The Met-ADL settlement displeased Wiesenfeld, a member of the board of directors of the New York Jewish Community Relations Council and treasurer of the American section of the World Jewish Congress, he said at the protest and in an interview afterward.
“The ADL made an arrangement they had no right to make,” Wiesenfeld told Haaretz after the Klinghoffer opera’s first act, which he attended after the protest. “We find this unacceptable and outrageous,” said Wiesenfeld, echoing remarks he made during the demonstration. “Gelb used the ADL’s hechsher to perform the opera. If he didn’t have the ADL saying it was okay he may have stopped [the production] early on.”
Protest took place inside the Metropolitan Opera theater as well. A handful of people booed at various quiet moments in the first act and someone yelled “the murder of Klinghoffer will not be forgiven!” said Ari Mandel, a New York University student who decided to make “The Death of Klinghoffer” his first opera experience. The man was arrested during the intermission on charges of disorderly conduct, The New York Times reported.
He and others who booed were quickly escorted out of the opera hall by security, Mandel said. Mandel, who spoke with Haaretz during the intermission, said that he found the music “haunting and jarring."
Noah Levine was at the protest with a friend who was visiting from upstate New York. He had cancelled their dinner plans in order to attend the rally, he said. “Dinner can be rescheduled but this can’t.”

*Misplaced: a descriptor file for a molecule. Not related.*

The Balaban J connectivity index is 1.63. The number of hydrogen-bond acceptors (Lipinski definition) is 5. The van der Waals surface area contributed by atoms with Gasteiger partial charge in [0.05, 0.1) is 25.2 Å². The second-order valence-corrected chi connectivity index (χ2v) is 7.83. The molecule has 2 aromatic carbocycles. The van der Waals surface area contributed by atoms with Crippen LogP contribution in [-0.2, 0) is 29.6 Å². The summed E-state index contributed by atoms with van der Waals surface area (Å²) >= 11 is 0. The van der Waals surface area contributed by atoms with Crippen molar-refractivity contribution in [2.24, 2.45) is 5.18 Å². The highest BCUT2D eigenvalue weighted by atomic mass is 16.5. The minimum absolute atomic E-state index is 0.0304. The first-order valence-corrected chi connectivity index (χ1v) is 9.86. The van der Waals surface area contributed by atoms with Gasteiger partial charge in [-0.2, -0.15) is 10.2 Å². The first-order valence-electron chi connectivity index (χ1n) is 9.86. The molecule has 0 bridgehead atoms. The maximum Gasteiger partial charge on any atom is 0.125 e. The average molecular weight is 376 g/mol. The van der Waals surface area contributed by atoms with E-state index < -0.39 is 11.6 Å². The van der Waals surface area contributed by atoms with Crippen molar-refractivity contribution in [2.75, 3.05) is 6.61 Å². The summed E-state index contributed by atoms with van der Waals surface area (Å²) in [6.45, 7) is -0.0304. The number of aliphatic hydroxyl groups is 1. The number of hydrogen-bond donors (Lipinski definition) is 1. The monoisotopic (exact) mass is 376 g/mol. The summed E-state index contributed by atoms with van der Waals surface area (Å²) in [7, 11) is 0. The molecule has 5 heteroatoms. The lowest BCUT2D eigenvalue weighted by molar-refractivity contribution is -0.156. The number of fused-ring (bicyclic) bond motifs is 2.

One security guard, who said he’s worked at Lincoln Center for 23 years, said it was by far the biggest protest and tightest security he’s ever seen.
The New York JCRC held a concurrent screening of the 1990 made-for-television movie “Voyage of Terror: An Accurate Portrayal of the Murder of Leon Klinghoffer” at the nearby JCC of the Upper West Side following the protest. About 80 people went, said Hindy Poupko, managing director of the JCRC, which timed it “so rally-goers could attend.”
First-time opera-goer Mandel said of “The Death of Klinghoffer,” during the intermission, “people have been saying [the opera] is either glorifying or excusing terrorism. It’s not doing any of that. Briefly, at the very beginning the opening scene it shows Palestinians giving a very simple and basic rundown of Palestinian grievances. That’s followed by an almost identical scene of Israelis doing something similar. It’s supposed to be a mirror image. Then it goes on to portray the story and they don’t soften the blow. They’re not trying to make the terrorists look like anything other than what they are,” Mandel said.
Mandel walked through the protest before the opera began. “The protestors are doing their shtick like ‘oh my God it’s an operatic Kristallnacht,’" Mandel said. “Their over-the-top rhetoric and crying wolf is so tiresome and counterproductive it makes me want to go to things like this. They should just stop whining already,” he added.
Wiesenfeld, predictably, had a totally different take. Given a ticket by someone who has a season subscription to the Met but didn’t want to go, the money manager left after the first act. “It was absolutely unquestionably anti-Semitic and glorifies the terrorists,” Wiesenfeld told Haaretz during the intermission. “We walked out when they started to compare the Warsaw ghetto to the Palestinians. It was disgusting.”